s/v lefty, s/v sarah belle, s/v marsh hawk, s/v yankee


The website of the sailing vessel Lefty, my first boat, the website of the sailing vessel Sarah Belle, my second boat, as well as my third boat, the Marsh Hawk, and my new boat,Yankee...

Marsh Hawk anchored, Blue Hill

Update: July 2009
I know I said that crouching under a boom tent was unappealing, but reading about dinghy cruising, especially articles by Jim Michalak, John Welsford and Matt Layden; as well as books by Charles Stock, John Glasspool and Frank Dye, had given me the bug. Also, the Catalina was not ready to go, and I wanted to cruise this summer. So, I took the Marsh Hawk.

This was the cruise, in short:

Wed 1 July: Belfast Harbor to Cradle Cove, Seven Hundred Acre Island.

Thu 2 July: Cradle Cove to Camden, then Rockland.

Fri 3 July: Rockland to Carver Cove,Vinalhaven Island
via Fox Island Thorofare.

Sat 4 July: Carver Cove to Northhaven, then to Bass Harbor, Mt. Desert Island
via Deer Island Thorofare and Casco Passage.

Sun 5 July: Bass Harbor to Somesville, Head of Somes Sound, then Northeast Harbor.

Mon 6 July: Northeast Harbor to Blue Hill Harbor.

Tue 7 July: Blue Hill Harbor to Bucks Harbor
via Eggemoggin Reach.

Wed 8 July: Bucks Harbor to Belfast Harbor.


There was rain, fog and wind, one memorable storm, clear days, calms and big seas. There were boats of all kinds cruising these waters, birds, marine mammals and a few insects. The scenery was so beautiful that I will have to leave it to some poet to describe it, but I will say that coming out of the fog off Stonington topped about anything else I've seen in all the years I've been sailing.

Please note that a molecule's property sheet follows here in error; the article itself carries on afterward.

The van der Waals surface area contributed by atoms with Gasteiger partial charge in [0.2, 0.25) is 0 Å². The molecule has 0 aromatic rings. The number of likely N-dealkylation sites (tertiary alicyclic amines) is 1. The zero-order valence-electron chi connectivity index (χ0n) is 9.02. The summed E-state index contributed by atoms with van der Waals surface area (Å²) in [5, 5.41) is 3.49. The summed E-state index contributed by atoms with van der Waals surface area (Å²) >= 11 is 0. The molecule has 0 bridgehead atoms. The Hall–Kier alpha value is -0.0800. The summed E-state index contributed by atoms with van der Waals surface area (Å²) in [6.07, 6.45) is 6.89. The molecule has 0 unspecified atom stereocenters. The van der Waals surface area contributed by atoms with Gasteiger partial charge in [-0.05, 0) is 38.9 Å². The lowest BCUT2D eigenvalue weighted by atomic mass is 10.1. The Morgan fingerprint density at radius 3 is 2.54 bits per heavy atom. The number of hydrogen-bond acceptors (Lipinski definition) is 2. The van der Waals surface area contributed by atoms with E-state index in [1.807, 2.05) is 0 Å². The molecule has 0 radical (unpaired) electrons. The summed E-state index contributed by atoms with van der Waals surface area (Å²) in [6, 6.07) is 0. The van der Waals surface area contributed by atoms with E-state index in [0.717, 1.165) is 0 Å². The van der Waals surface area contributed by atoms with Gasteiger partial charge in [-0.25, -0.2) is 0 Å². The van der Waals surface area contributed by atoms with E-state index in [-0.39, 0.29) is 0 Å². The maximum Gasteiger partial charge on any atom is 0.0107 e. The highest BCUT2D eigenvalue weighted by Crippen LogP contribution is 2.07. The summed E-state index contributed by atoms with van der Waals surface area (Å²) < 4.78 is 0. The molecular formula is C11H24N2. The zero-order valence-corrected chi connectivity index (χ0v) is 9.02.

The boom tent, as it turned out, was perfectly comfortable, and kept me and my bedding dry one night when it rained as hard as it ever rains. I cooked almost all my meals aboard. A jib downhaul and a good topping lift which I had installed last year both paid dividends on this cruise and a bunji chord I rigged for the tiller proved invaluable.
The one thing I would like to add for the next cruise would be either a storm jib, or a set of reef points for the jib I have.

The trip was made with no engine of course, and with no electronics or VHF radio. I was getting ready to bring a hand-held GPS that a friend had given me, thinking it might be handy in a fog; but when I turned it on, it did what I had always suspected it might do when I needed it most: went around and around "aquiring satelites" and never aquired any. So, I left it home. All navigation was done by compass, chart and lead; and when the wind died, I rowed.

I measured it out when I got home; the whole trip start to finish was about 150 miles.




Home | Boatbuilding links | yankee | Marsh Hawk | Sarah Belle Triton | Lefty

Link to Gmail.com

Link to Small Craft Advisor

Link to Messing About in Boats

Link to Small Boat Journal

Link to Duckworks Magazine

Link to Good Old Boat

Link to cruisenews

link to Catalina 22 region 10

Link to Downeast Maritime

Link to NOAA weather


Link to NOAA weather

Link to Tides

Link to Navy weather

Link to Intellicast

Link to tripod.com

Any questions or comments can be sent to my email: javalina7902@Gmail.com

Lefty aground at Hines Point

Sarah Belle aground at West Falmouth